The role of HR in change management: key issues and priorities

Businesses today are operating in a highly dynamic environment where the contribution that HR professionals can bring is paramount to success. Dr Sue Shortland reviews the main findings of the Chartered Institute of Personnel and Development’s (CIPD) People Profession 2023 survey.

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This article is taken from the Winter 2023/24 issue of

Think Global People magazine

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View your copy of the Winter 2023 issue of Think Global People magazine.


Economic instability characterises the world of business today.  According to the CIPD’s recent People Profession 2023 International Survey Report, economic pressures are driving businesses to seek out cost savings and rein in spending. As such, ensuring increased productivity has become a key issue for businesses worldwide. Upskilling their workforces and ensuring there are no skills gaps are important factors in maintaining and improving employee productivity.Organisations are also setting targets to achieving net zero by 2050 and this has implications for the employment of the workforce as well. After the pandemic, hybrid working has become very popular amongst employees and employers need to balance their requirements for on-site working with employee preferences for working at home while driving forward higher productivity levels. Flexible working presents both opportunities and challenges for businesses and requires investment to inform practice going forward.Technology change and digital transformation are also taking place at a rapid pace. Artificial intelligence (AI) has hit the headlines in terms of both its potential for improving business outcomes and productivity. It potentially makes business less dependent upon a human population in the workforce. While this has implications for reducing employment costs, it also suggests that the least skilled individuals are likely to face difficulties in securing employment, potentially driving forward unemployment.The CIPD also identifies changing employment relationships, the role of social media, and globalisation, and the integration of international talent as major trends driving change in businesses across the world.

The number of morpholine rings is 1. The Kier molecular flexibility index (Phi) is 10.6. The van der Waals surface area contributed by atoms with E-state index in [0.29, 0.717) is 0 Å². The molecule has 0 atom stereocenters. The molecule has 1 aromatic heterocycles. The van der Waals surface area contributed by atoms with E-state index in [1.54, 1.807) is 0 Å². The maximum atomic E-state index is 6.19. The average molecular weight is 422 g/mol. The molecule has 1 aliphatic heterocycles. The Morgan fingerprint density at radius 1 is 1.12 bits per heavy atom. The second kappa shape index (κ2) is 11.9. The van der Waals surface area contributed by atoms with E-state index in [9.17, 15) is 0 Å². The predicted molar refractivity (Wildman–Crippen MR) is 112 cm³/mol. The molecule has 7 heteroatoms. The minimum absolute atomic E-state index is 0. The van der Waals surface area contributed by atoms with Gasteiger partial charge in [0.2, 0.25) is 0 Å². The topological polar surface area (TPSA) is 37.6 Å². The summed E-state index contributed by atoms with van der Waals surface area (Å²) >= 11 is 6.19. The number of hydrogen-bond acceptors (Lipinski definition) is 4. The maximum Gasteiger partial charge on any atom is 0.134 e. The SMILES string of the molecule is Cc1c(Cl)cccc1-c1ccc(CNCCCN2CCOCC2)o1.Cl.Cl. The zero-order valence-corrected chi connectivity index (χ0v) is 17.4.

The HR profession is at the centre of managing and responding to change within organisations. HR is involved in change management in respect of digital transformation and advancing technology, economic change, as well as flexible, hybrid and new ways of working.The CIPD identifies the top workforce priorities in its survey as varying across the world. However, the top three are identified as upskilling, reskilling and building workforce capabilities, measuring productivity and financial performance, and workforce planning and management. Interestingly, in the UK, employee engagement is identified as the top priority with the second being a focus on recruitment, mobility and turnover.

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The CIPD’s findings, particularly in respect of the UK, are of particular interest to global mobility professionals. They indicate that UK companies in particular are concerned that they are able to resource their businesses globally and recognise the value of mobility to skills capability development, productivity and performance.Employees value international experience for their own career development and progression. The capabilities that they gain are of immense value to their employers as well. Global mobility therefore presents a win-win solution for both business and the workforce.